Statements made by witness before a Commission could be used in a criminal trial neither for the purpose of cross-examination to contradict the witness nor to impeach his credit. Neither the copies of statements made by witnesses before the Commission could be supplied to the accused as prayed for nor the Report of the Commission could be summoned being of no evidentiary value in such trial, owing to restrictions contained in this section of the Act. ( Smt. Indira Gandhi Murder case ) Kehar Singh v. State (Delhi Admn.) AIR 1988 SC 1883.

6A. Persons not obliged to disclose secret process of manufacture of goods in certain cases-

1 Except in cases where a Commission in expressly required to inquire into the process of manufacture of any goods, nothing in this Act shall be deemed to compel any person giving evidence before the Commission to disclose any secret process of manufacture thereof.

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1. Ins. by Act 79 of 1971, sec. 9 (w.e.f. 30-12-1971).

7. Commission to cease to exist when so notified-

1(1) The appropriate Government may, by notification in the Official Gazette, declare that-

(a) A Commission other than a Commission appointed in pursuance of a resolution passed by ( [ Note: Subs. by Act 19 of 1990, sec. 3, for certain words] each House of Parliament or, as the case may be, the Legislature of the State) shall cease to exist, if it is of opinion that the continued existence of the Commission is unnecessary.

(b) A Commission appointed in pursuance of a resolution passed by2 each House of Parliament or, as the case may be, the Legislature of the State shall cease to exist if a resolution for the discontinuance of the Commission is passed by [ Note: Subs. by Act 19 of 1990, sec. 3, for certain words] each House of Parliament or, as the case may be, Legislature of the State.

(2) Every notification issued under sub section (1) Shall specify the date from which the Commission shall cease to exist and on the issue of such notification, the Commission shall cease to exist with effect from the date specified therein.

COMMENTS

If in the opinion of the Government the Commission had collected sufficient necessary material for an effective and expeditious examination by an expert officer for making necessary decision(s) and thus, further continuance of the said inquiry was wholly unnecessary, there was no malice or influence of collateral considerations in the exercise of its discretionary power by the Government to discontinue the said inquiry; State of Gujarat v. Consumer & Education Research Centre, AIR 1984 SC 652.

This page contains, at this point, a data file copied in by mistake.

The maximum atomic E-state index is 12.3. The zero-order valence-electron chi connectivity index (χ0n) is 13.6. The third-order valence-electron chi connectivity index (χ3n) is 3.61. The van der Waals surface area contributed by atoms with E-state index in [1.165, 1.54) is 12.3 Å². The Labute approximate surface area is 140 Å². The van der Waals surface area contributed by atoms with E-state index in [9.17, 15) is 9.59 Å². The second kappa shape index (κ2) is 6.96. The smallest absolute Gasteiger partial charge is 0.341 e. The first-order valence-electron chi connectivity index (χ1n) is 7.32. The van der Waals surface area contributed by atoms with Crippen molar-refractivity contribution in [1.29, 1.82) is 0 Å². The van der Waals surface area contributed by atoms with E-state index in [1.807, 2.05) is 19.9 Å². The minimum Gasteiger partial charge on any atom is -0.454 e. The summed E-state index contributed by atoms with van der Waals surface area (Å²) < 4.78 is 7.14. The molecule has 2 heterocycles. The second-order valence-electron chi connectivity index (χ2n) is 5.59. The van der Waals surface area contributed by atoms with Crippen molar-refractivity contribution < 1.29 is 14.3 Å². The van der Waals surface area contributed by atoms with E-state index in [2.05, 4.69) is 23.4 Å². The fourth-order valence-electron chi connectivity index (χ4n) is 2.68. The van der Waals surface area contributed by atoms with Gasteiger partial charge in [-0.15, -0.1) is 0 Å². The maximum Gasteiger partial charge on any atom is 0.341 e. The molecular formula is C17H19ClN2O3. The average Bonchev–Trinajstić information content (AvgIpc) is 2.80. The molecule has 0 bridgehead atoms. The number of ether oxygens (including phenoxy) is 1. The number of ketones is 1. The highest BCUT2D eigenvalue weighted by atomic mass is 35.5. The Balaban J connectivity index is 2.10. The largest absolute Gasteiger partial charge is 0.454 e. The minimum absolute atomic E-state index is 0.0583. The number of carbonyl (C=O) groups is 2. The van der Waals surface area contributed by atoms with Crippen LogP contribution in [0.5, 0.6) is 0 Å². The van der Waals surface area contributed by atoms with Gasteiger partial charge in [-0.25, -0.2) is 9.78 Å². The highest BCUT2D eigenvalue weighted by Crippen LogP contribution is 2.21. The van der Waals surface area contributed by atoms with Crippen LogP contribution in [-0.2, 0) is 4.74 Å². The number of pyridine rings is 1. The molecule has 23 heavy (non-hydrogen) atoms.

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1. Subs. by Act 79 of 1971, sec. 10, for section 7 (w.e.f. 30-12-1971).

2. Subs. by Act 19 of 1990, sec. 3, for certain words (w.e.f. 28-8-1990).

8. Procedure to be followed by the Commission -

The commission shall, subject to any rules that may be made in this behalf, have power to regulate its own procedure (including the fixing of places and times of its sittings and deciding whether to sit in public or in private) 1

Comments

The Commission of Enquiry has full power and jurisdiction to fix its own place of siting (s). if the affected persons (or petitioners) approach or make a request to the Commission in that behalf, the Commission can also consider to hold it sitting at some other place if it is satisfied that it would be safer and convenient to do so at such a place, Sardar Malkett Singh V. State of U.P., AIR 1993 ALL 343.

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1. Certain words omitted by Act 79 of 1971, sec. 11 (w.e.f. 30-12-1971).

8A. Inquiry not to be interrupted by reason of vacancy or change in the constitution of the Commission-

1(1) Where the Commission consists of two or more members, it may act notwithstanding the absence of the Chairman or any other member or any vacancy among its member.

(2) Where during the course of an inquiry before a Commission, a change has taken place in the constitution of the Commission by reason of any vacancy having, been filled or by any other reason, it shall not be necessary for the Commission to commence the inquiry a fresh and the inquiry may be continued from the stage at which the change took place.

Comments

Sub section (2) does not cover reconstitution of Commission by replacement or substitution of existing member. It only deals with an eventuality, such as decrease in the number of members, when the original number is more than one, and the vacancy remains unfilled, State of Madhya Pradesh v. Ajay Singh, AIR SC 825.

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1. Ins. by Act 79 of 1971, sec. 12 (w.e.f. 30-12-1971).

8B. Persons likely to be prejudicially affected to be heard –

1If, at any stage of the inquiry, the Commission-

(a) Considers it necessary to inquire into the conduct of any person or

(b) Is of opinion that the reputation of any person is likely to be prejudicially affected by the inquiry.

The commission shall give to that person a reasonable opportunity of being heard in the inquiry and to produce evidence in his defence.

Provided that nothing in this section shall apply where the credit of a witness is being impeached.

Comments